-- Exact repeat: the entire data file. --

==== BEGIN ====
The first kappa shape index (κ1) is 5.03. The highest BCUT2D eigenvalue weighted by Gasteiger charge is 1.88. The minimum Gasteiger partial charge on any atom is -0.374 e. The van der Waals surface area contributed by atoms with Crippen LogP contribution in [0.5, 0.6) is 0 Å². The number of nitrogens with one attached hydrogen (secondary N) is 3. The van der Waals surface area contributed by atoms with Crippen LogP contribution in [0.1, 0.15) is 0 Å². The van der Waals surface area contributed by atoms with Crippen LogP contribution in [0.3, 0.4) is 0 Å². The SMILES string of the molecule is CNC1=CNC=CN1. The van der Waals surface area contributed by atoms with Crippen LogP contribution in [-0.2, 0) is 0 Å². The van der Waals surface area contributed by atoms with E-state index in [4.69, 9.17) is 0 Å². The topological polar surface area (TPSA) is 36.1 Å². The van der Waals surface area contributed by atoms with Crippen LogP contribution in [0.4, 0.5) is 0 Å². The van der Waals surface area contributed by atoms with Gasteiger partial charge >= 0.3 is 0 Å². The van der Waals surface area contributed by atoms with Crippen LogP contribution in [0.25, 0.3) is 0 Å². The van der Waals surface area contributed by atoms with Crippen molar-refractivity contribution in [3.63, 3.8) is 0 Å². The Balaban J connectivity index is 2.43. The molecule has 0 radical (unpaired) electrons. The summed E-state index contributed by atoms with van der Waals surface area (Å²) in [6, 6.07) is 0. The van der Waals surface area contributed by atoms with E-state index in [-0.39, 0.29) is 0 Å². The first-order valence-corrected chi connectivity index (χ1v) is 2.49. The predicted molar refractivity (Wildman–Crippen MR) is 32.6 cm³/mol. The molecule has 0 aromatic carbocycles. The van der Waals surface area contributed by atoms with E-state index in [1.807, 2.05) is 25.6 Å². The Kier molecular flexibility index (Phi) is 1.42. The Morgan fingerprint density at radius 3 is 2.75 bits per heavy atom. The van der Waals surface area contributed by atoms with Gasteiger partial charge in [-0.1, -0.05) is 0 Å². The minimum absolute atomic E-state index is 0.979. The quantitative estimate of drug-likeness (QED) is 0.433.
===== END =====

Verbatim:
The first kappa shape index (κ1) is 5.03. The highest BCUT2D eigenvalue weighted by Gasteiger charge is 1.88. The minimum Gasteiger partial charge on any atom is -0.374 e. The van der Waals surface area contributed by atoms with Crippen LogP contribution in [0.5, 0.6) is 0 Å². The number of nitrogens with one attached hydrogen (secondary N) is 3. The van der Waals surface area contributed by atoms with Crippen LogP contribution in [0.1, 0.15) is 0 Å². The van der Waals surface area contributed by atoms with Crippen LogP contribution in [0.3, 0.4) is 0 Å². The SMILES string of the molecule is CNC1=CNC=CN1. The van der Waals surface area contributed by atoms with Crippen LogP contribution in [-0.2, 0) is 0 Å². The van der Waals surface area contributed by atoms with E-state index in [4.69, 9.17) is 0 Å². The topological polar surface area (TPSA) is 36.1 Å². The van der Waals surface area contributed by atoms with Crippen LogP contribution in [0.4, 0.5) is 0 Å². The van der Waals surface area contributed by atoms with Gasteiger partial charge >= 0.3 is 0 Å². The van der Waals surface area contributed by atoms with Crippen LogP contribution in [0.25, 0.3) is 0 Å². The van der Waals surface area contributed by atoms with Crippen molar-refractivity contribution in [3.63, 3.8) is 0 Å². The Balaban J connectivity index is 2.43. The molecule has 0 radical (unpaired) electrons. The summed E-state index contributed by atoms with van der Waals surface area (Å²) in [6, 6.07) is 0. The van der Waals surface area contributed by atoms with E-state index in [-0.39, 0.29) is 0 Å². The first-order valence-corrected chi connectivity index (χ1v) is 2.49. The predicted molar refractivity (Wildman–Crippen MR) is 32.6 cm³/mol. The molecule has 0 aromatic carbocycles. The van der Waals surface area contributed by atoms with E-state index in [1.807, 2.05) is 25.6 Å². The Kier molecular flexibility index (Phi) is 1.42. The Morgan fingerprint density at radius 3 is 2.75 bits per heavy atom. The van der Waals surface area contributed by atoms with Gasteiger partial charge in [-0.1, -0.05) is 0 Å². The minimum absolute atomic E-state index is 0.979. The quantitative estimate of drug-likeness (QED) is 0.433.